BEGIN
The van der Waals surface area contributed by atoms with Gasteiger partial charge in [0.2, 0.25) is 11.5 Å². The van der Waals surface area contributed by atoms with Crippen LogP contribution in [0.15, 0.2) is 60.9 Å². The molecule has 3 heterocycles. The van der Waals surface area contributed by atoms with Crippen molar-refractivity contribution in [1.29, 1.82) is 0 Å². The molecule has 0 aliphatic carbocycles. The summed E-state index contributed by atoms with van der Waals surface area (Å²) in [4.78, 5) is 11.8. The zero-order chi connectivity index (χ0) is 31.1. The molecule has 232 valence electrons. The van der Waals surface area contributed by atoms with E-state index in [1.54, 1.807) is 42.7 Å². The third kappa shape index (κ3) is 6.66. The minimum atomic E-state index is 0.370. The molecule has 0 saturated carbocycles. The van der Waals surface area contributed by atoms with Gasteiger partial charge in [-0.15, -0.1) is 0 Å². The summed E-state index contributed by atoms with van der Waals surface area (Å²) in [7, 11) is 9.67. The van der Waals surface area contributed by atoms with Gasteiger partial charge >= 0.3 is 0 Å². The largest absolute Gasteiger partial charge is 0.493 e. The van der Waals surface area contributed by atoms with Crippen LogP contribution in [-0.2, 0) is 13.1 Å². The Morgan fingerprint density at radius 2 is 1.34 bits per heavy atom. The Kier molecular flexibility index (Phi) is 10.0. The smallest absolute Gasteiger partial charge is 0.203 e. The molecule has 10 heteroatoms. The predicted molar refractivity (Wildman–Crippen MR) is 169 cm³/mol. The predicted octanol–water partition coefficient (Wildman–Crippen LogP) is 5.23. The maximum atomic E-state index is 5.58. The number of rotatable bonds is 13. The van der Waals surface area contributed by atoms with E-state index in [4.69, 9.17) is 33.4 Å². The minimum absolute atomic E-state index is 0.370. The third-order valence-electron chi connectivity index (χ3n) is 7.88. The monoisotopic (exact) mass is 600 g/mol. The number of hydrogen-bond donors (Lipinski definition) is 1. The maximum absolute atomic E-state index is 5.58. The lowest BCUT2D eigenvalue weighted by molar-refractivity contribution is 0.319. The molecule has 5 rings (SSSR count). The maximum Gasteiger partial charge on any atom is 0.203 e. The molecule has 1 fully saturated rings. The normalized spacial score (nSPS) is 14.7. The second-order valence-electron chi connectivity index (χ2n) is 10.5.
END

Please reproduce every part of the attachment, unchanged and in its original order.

The van der Waals surface area contributed by atoms with Gasteiger partial charge in [0.2, 0.25) is 11.5 Å². The van der Waals surface area contributed by atoms with Crippen LogP contribution in [0.15, 0.2) is 60.9 Å². The molecule has 3 heterocycles. The van der Waals surface area contributed by atoms with Crippen molar-refractivity contribution in [1.29, 1.82) is 0 Å². The molecule has 0 aliphatic carbocycles. The summed E-state index contributed by atoms with van der Waals surface area (Å²) in [4.78, 5) is 11.8. The zero-order chi connectivity index (χ0) is 31.1. The molecule has 232 valence electrons. The van der Waals surface area contributed by atoms with E-state index in [1.54, 1.807) is 42.7 Å². The third kappa shape index (κ3) is 6.66. The minimum atomic E-state index is 0.370. The molecule has 0 saturated carbocycles. The van der Waals surface area contributed by atoms with Gasteiger partial charge in [-0.15, -0.1) is 0 Å². The summed E-state index contributed by atoms with van der Waals surface area (Å²) in [7, 11) is 9.67. The van der Waals surface area contributed by atoms with Gasteiger partial charge >= 0.3 is 0 Å². The largest absolute Gasteiger partial charge is 0.493 e. The van der Waals surface area contributed by atoms with Crippen LogP contribution in [-0.2, 0) is 13.1 Å². The Morgan fingerprint density at radius 2 is 1.34 bits per heavy atom. The Kier molecular flexibility index (Phi) is 10.0. The smallest absolute Gasteiger partial charge is 0.203 e. The molecule has 10 heteroatoms. The predicted molar refractivity (Wildman–Crippen MR) is 169 cm³/mol. The predicted octanol–water partition coefficient (Wildman–Crippen LogP) is 5.23. The maximum atomic E-state index is 5.58. The number of rotatable bonds is 13. The van der Waals surface area contributed by atoms with E-state index in [4.69, 9.17) is 33.4 Å². The minimum absolute atomic E-state index is 0.370. The third-order valence-electron chi connectivity index (χ3n) is 7.88. The monoisotopic (exact) mass is 600 g/mol. The number of hydrogen-bond donors (Lipinski definition) is 1. The maximum absolute atomic E-state index is 5.58. The lowest BCUT2D eigenvalue weighted by molar-refractivity contribution is 0.319. The molecule has 5 rings (SSSR count). The maximum Gasteiger partial charge on any atom is 0.203 e. The molecule has 1 fully saturated rings. The normalized spacial score (nSPS) is 14.7. The second-order valence-electron chi connectivity index (χ2n) is 10.5.